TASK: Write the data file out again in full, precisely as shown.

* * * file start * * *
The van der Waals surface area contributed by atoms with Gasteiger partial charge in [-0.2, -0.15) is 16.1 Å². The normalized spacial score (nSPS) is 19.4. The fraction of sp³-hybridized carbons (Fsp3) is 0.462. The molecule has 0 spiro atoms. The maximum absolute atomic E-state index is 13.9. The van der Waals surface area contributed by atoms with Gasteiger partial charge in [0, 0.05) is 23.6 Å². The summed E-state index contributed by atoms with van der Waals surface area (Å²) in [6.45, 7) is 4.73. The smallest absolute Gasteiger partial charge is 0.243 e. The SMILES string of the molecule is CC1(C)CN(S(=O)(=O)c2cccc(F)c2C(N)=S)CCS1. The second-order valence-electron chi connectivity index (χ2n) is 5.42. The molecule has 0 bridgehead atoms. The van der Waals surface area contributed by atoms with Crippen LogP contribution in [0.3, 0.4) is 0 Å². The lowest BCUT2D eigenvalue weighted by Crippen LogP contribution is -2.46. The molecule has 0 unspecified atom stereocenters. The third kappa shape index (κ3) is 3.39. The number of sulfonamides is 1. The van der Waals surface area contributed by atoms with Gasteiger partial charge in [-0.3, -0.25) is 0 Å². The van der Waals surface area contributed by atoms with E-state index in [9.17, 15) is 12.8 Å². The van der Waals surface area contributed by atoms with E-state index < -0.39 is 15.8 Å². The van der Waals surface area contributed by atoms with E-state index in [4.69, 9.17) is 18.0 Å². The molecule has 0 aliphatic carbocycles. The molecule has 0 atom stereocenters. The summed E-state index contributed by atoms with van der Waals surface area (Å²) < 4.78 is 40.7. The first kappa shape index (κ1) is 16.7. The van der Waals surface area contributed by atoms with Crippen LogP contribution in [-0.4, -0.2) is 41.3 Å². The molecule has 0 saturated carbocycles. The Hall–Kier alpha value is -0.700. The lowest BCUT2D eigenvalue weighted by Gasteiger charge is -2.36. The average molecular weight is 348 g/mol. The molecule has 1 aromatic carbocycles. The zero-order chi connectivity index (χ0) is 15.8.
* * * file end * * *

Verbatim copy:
The van der Waals surface area contributed by atoms with Gasteiger partial charge in [-0.2, -0.15) is 16.1 Å². The normalized spacial score (nSPS) is 19.4. The fraction of sp³-hybridized carbons (Fsp3) is 0.462. The molecule has 0 spiro atoms. The maximum absolute atomic E-state index is 13.9. The van der Waals surface area contributed by atoms with Gasteiger partial charge in [0, 0.05) is 23.6 Å². The summed E-state index contributed by atoms with van der Waals surface area (Å²) in [6.45, 7) is 4.73. The smallest absolute Gasteiger partial charge is 0.243 e. The SMILES string of the molecule is CC1(C)CN(S(=O)(=O)c2cccc(F)c2C(N)=S)CCS1. The second-order valence-electron chi connectivity index (χ2n) is 5.42. The molecule has 0 bridgehead atoms. The van der Waals surface area contributed by atoms with Crippen LogP contribution in [0.3, 0.4) is 0 Å². The lowest BCUT2D eigenvalue weighted by Crippen LogP contribution is -2.46. The molecule has 0 unspecified atom stereocenters. The third kappa shape index (κ3) is 3.39. The number of sulfonamides is 1. The van der Waals surface area contributed by atoms with Gasteiger partial charge in [-0.3, -0.25) is 0 Å². The van der Waals surface area contributed by atoms with E-state index in [9.17, 15) is 12.8 Å². The van der Waals surface area contributed by atoms with E-state index < -0.39 is 15.8 Å². The van der Waals surface area contributed by atoms with E-state index in [4.69, 9.17) is 18.0 Å². The molecule has 0 aliphatic carbocycles. The molecule has 0 atom stereocenters. The summed E-state index contributed by atoms with van der Waals surface area (Å²) < 4.78 is 40.7. The first kappa shape index (κ1) is 16.7. The van der Waals surface area contributed by atoms with Crippen LogP contribution in [-0.4, -0.2) is 41.3 Å². The molecule has 0 saturated carbocycles. The Hall–Kier alpha value is -0.700. The lowest BCUT2D eigenvalue weighted by Gasteiger charge is -2.36. The average molecular weight is 348 g/mol. The molecule has 1 aromatic carbocycles. The zero-order chi connectivity index (χ0) is 15.8.